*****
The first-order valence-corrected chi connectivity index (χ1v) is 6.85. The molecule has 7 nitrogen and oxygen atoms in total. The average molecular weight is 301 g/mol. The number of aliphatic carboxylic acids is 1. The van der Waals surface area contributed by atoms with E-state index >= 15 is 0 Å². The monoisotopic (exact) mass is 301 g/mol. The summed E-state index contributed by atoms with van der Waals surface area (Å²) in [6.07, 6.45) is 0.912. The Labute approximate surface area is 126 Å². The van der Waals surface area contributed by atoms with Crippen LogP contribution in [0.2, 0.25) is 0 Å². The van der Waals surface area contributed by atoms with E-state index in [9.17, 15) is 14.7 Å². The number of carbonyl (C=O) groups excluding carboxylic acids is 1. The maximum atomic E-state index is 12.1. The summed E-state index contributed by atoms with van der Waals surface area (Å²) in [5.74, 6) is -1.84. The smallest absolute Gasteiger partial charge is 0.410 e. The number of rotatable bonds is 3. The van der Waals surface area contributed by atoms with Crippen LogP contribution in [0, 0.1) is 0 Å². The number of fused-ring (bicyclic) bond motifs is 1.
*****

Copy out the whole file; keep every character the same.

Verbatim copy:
The first-order valence-corrected chi connectivity index (χ1v) is 6.85. The molecule has 7 nitrogen and oxygen atoms in total. The average molecular weight is 301 g/mol. The number of aliphatic carboxylic acids is 1. The van der Waals surface area contributed by atoms with E-state index >= 15 is 0 Å². The monoisotopic (exact) mass is 301 g/mol. The summed E-state index contributed by atoms with van der Waals surface area (Å²) in [6.07, 6.45) is 0.912. The Labute approximate surface area is 126 Å². The van der Waals surface area contributed by atoms with Crippen LogP contribution in [0.2, 0.25) is 0 Å². The van der Waals surface area contributed by atoms with E-state index in [9.17, 15) is 14.7 Å². The number of carbonyl (C=O) groups excluding carboxylic acids is 1. The maximum atomic E-state index is 12.1. The summed E-state index contributed by atoms with van der Waals surface area (Å²) in [5.74, 6) is -1.84. The smallest absolute Gasteiger partial charge is 0.410 e. The number of rotatable bonds is 3. The van der Waals surface area contributed by atoms with Crippen LogP contribution in [0, 0.1) is 0 Å². The number of fused-ring (bicyclic) bond motifs is 1.